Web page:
Excellence in Professional Practice: Post #3: Make the Words Count

Make the words count…….

Each and every one.

Lawyers are verbose – not always in a pompous way, although some are but they can’t help it. They also like to hide behind terminology that only they understand.

This creep has arisen for two primary reasons:

1. To justify their costs; and

2. Because of the need to practice defensively.

Even judges are not immune. When I first went into the practice the case reports were shorter but as we have bulked up our legislation and there is an increased proclivity for parties to challenge every decision, so judges have felt the need to fight fire with fire.

One thing blogging has shown me is the value of words.

Yes I know Seth Godin gets talked about endlessly but very often his most powerful and insightul posts are the shortest.

Challenge yourself next time you write an email, letter, proposal or a blog post (yes there are lawyers that blog) to use 10% less than usual. Perhaps the easiest way to do this is to give yourself a word limit or write something and then see if what you said can be said with fewer words. If all this seems like too much hassle, then at least start to think more carefully about the value and longevity of your words.

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8 responses to “Excellence in Professional Practice: Post #3: Make the Words Count”

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  3. The key is proofreading and editing. I was taught “less is more”. Read your letter several times before it goes and each time cut out unnecessary words. It’s easy to do, but like everything, no one spends time on being 100% great – mostly because it’s difficult to bill for all that reviewing of one letter.

  4. The key is proofreading and editing. I was taught “less is more”. Read your letter several times before it goes and each time cut out unnecessary words. It’s easy to do, but like everything, no one spends time on being 100% great – mostly because it’s difficult to bill for all that reviewing of one letter.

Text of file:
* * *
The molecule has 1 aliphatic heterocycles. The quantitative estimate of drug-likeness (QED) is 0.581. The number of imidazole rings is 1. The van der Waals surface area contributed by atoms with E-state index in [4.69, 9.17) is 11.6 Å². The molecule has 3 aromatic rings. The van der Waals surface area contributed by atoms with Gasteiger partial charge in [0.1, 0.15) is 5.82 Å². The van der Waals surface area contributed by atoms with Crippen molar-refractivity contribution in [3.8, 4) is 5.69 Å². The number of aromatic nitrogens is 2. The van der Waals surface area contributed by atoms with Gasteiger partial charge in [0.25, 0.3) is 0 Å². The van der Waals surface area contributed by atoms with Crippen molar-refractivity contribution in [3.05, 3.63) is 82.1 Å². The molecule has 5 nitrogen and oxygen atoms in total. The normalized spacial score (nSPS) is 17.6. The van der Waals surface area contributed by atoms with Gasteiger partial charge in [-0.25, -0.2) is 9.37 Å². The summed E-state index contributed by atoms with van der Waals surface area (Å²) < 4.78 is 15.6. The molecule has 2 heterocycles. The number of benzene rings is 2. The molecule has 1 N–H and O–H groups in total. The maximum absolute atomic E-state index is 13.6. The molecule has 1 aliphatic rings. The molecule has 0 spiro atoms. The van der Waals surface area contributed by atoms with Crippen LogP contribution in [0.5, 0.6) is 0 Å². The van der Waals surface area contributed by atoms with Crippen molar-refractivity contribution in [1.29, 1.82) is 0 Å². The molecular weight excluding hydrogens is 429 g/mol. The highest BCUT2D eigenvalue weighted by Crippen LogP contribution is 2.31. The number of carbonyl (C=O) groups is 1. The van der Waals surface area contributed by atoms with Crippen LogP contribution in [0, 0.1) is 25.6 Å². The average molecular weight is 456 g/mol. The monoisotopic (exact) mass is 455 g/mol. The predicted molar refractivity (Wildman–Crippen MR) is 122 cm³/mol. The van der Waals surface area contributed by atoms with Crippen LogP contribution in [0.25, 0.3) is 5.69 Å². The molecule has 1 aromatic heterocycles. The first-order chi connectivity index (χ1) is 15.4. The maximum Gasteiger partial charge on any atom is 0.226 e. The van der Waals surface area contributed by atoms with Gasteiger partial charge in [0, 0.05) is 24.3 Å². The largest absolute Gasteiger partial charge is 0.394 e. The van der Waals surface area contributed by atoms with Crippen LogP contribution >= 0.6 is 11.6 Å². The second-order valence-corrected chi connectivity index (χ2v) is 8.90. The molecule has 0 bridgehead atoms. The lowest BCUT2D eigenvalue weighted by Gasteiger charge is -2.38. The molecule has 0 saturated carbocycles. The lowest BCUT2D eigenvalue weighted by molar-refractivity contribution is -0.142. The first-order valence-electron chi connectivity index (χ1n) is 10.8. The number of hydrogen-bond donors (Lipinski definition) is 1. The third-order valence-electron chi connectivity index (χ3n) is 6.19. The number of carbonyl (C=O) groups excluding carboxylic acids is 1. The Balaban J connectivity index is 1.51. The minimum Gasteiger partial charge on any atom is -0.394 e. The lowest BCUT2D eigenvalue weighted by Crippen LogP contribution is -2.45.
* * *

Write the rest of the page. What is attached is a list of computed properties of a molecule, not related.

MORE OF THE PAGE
5. Jon Bloor says:

    …or as Strunk & White’s Elements of Style would have it:-

    “Omit needless words”

    I agree with Stephen about the editing and cutting process too. I blogged about this a while ago with reference to Stephen King’s On Writing. Not the first book which would spring to mind for lawyers (although I have seen plenty of legal copy which could be filed in the “horror” section!), but it actually has some very useful pointers.

    Link to the post below:-

    http://www.peninsulawyer.com/blog/2010/4/13/is-law-a-creative-profession.html

  6. Jon Bloor says:

    …or as Strunk & White’s Elements of Style would have it:-

    “Omit needless words”

    I agree with Stephen about the editing and cutting process too. I blogged about this a while ago with reference to Stephen King’s On Writing. Not the first book which would spring to mind for lawyers (although I have seen plenty of legal copy which could be filed in the “horror” section!), but it actually has some very useful pointers.

    Link to the post below:-

    http://www.peninsulawyer.com/blog/2010/4/13/is-law-a-creative-profession.html

  7. Cheers. I will check out the link.

  8. Cheers. I will check out the link.

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